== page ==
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Growth Hormone Deficiency Diagnosis

DISCOVERIES (ISSN 2359-7232), 2018, January-March issue

CITATION: 

Gabreanu GR. An update on the diagnosis of growth hormone deficiency. Discoveries 2018, Jan-Mar; 6(1): e82. DOI: 10.15190/d.2018.2

Submitted: March 21, 2018; Revised: April 02, 2018; Accepted: April 11, 2018; Published: April 12, 2018;

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An update on the diagnosis of growth hormone deficiency

Georgiana Roxana Gabreanu *

Carol Davila University of Medicine and Pharmacy, Bucharest, Romania

*Corresponding author: Georgiana Roxana Gabreanu, MD, Carol Davila University of Medicine and Pharmacy; Email: georgiana.gabreanu@gmail.com

Abstract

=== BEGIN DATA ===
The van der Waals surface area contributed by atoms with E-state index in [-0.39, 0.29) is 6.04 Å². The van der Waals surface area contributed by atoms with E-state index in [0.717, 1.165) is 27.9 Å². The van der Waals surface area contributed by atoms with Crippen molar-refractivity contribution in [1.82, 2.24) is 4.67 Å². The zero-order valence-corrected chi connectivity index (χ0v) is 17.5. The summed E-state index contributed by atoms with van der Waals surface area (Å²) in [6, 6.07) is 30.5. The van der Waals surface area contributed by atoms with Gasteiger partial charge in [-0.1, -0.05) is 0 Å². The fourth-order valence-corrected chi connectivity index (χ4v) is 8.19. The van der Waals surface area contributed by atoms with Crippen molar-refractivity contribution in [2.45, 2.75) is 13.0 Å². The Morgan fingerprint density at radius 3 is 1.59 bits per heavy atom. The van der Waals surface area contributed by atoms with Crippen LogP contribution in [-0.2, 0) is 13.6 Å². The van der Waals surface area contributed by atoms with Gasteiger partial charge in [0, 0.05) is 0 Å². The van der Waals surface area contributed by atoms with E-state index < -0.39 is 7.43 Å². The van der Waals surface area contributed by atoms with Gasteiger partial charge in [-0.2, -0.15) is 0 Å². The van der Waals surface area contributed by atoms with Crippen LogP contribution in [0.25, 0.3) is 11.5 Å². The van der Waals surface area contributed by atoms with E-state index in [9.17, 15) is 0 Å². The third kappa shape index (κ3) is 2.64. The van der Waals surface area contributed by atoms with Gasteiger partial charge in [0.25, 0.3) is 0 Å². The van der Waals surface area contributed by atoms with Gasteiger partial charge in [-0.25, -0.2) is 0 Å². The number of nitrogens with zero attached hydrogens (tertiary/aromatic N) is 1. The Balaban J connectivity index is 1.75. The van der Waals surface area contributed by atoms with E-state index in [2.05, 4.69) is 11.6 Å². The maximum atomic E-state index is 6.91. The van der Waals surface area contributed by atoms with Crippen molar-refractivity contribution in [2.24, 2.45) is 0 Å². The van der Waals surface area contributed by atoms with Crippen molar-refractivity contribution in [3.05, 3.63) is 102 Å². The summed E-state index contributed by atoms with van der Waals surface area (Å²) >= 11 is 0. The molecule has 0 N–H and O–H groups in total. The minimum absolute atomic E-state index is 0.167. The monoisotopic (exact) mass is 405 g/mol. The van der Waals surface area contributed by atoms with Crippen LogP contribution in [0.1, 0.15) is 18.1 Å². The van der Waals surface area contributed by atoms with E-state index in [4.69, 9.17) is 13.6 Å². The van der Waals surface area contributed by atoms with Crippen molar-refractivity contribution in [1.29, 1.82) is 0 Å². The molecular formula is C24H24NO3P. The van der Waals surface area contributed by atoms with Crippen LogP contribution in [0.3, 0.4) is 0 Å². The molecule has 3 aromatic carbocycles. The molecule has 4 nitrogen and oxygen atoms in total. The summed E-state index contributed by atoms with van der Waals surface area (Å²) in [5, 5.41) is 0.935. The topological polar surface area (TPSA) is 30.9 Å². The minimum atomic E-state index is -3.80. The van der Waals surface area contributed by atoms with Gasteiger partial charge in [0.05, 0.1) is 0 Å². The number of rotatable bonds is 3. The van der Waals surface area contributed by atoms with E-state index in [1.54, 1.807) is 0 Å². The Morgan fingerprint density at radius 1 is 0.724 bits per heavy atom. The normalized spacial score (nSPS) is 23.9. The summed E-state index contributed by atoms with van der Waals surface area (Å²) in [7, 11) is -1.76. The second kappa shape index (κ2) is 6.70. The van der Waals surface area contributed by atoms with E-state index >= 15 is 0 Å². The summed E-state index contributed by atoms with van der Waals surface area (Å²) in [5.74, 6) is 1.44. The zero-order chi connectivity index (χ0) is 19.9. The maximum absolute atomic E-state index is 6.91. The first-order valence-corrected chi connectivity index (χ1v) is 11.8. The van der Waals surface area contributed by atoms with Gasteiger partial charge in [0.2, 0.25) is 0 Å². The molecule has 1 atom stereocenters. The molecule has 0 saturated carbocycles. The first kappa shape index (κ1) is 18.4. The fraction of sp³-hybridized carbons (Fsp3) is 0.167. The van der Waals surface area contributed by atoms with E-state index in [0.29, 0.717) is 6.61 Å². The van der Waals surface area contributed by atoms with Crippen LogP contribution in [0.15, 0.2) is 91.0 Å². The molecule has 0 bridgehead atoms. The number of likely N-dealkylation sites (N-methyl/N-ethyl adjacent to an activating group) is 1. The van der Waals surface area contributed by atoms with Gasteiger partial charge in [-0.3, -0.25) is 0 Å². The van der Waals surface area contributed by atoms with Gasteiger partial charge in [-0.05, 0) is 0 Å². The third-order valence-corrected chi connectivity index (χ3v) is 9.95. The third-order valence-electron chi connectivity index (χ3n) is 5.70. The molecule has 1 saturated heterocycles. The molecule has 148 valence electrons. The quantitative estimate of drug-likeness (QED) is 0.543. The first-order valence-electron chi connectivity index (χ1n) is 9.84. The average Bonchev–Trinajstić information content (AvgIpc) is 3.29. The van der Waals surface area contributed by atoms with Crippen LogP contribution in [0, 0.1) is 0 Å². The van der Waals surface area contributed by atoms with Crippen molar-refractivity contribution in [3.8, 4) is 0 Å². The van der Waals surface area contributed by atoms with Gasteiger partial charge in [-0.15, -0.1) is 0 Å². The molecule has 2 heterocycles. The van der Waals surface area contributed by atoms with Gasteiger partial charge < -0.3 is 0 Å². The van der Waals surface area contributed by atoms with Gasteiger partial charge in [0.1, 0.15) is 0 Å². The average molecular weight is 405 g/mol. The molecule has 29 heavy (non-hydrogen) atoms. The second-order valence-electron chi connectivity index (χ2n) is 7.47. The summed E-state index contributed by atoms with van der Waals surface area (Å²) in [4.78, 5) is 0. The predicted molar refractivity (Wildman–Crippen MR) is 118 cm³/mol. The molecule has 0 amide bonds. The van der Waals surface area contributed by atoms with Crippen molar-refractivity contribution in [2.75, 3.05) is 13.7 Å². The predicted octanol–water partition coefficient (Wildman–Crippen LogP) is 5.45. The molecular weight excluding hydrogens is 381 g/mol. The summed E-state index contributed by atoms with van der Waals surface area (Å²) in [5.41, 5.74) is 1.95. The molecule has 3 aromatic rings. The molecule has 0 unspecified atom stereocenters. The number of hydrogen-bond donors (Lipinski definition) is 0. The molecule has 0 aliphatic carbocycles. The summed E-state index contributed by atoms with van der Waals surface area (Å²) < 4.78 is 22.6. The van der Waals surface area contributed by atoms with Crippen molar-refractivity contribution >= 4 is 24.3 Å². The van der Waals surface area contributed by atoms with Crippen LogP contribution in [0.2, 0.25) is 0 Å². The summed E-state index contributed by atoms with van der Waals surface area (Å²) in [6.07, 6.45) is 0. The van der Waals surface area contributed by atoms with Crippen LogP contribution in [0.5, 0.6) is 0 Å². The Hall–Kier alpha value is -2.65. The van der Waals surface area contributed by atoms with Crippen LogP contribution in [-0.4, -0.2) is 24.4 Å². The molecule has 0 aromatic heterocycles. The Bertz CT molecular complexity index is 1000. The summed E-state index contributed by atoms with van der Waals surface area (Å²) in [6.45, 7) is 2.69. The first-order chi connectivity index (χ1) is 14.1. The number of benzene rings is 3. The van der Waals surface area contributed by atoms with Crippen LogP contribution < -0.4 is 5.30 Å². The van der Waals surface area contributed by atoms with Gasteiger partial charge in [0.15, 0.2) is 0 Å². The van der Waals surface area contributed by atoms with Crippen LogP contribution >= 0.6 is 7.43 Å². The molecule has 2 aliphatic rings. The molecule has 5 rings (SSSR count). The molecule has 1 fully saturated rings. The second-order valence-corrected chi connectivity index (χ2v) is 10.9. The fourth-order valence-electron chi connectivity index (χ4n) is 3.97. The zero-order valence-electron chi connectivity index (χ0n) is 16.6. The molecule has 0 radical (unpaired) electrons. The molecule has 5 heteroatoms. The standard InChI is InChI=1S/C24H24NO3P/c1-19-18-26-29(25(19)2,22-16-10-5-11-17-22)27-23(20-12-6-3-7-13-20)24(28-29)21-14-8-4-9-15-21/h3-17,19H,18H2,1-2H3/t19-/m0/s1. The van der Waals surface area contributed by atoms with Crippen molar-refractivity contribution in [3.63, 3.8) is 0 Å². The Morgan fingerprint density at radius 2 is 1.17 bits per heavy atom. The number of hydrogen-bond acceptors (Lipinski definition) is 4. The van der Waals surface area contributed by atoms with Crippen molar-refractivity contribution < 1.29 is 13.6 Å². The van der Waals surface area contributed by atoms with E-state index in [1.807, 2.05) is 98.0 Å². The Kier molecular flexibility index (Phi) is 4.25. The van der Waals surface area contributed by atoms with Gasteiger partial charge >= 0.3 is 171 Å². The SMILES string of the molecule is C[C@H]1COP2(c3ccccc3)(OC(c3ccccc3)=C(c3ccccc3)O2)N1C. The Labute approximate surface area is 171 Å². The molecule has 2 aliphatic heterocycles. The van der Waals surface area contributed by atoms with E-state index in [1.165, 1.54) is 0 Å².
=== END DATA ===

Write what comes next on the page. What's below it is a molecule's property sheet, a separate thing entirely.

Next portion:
Growth hormone deficiency (GHD) is an endocrine disorder, which may be either isolated or associated with other pituitary hormone deficiencies. In children, short stature is a useful clinical marker for GHD. In contrast, symptomatology is not always so obvious in adults, and the existing methods of testing might be inaccurate and imprecise, especially in the lack of a suggestive clinical profile. Since the quality of life of patients diagnosed with GHD could also be significantly affected, in both children and adults, a correct and accurate diagnosis is therefore tremendously important to select those patients that can benefit from the GH treatment. In general, the endocrine diseases are challenging in terms of diagnosis, the simple measurement of the basal level of hormones is not sufficient for distinguishing between the physiological and pathological conditions. Traditionally, several stimulation tests have been considered by professional clinical guidelines, such as insulin tolerance test (ITT), GHRH-arginine stimulation test and the glucagon stimulation test, and all of them have both advantages and limitations. More recently, FDA approved a growth hormone secretagogue receptor agonist, macimorelin, for the diagnosis of adults with GHD (Macrilen, Aeterna Zentaris, Approved: December 2017). The obvious advantage for macimorelin is the simple oral administration and the high level of agreement with the insulin tolerance test for those patients with organic disease and low levels of insulin-like growth factor (IGF-I). However, the safety profile and the diagnostic value was not yet established for the pediatric population and for those adults with extreme or morbid obesity. In addition, administration of macimorelin with drugs that prolong QT interval and CYP3A4 inducers should be avoided. Genetic screening could obviously bring a great insight in the GHD pathology. However, it remains an open question if it would be also cost effective to include it in the routine evaluation of the patients with GHD. Although major progresses have been made in this area, genetic testing continues to be difficult to access, mostly because of its high costs, especially in the low-income and middle-income countries.

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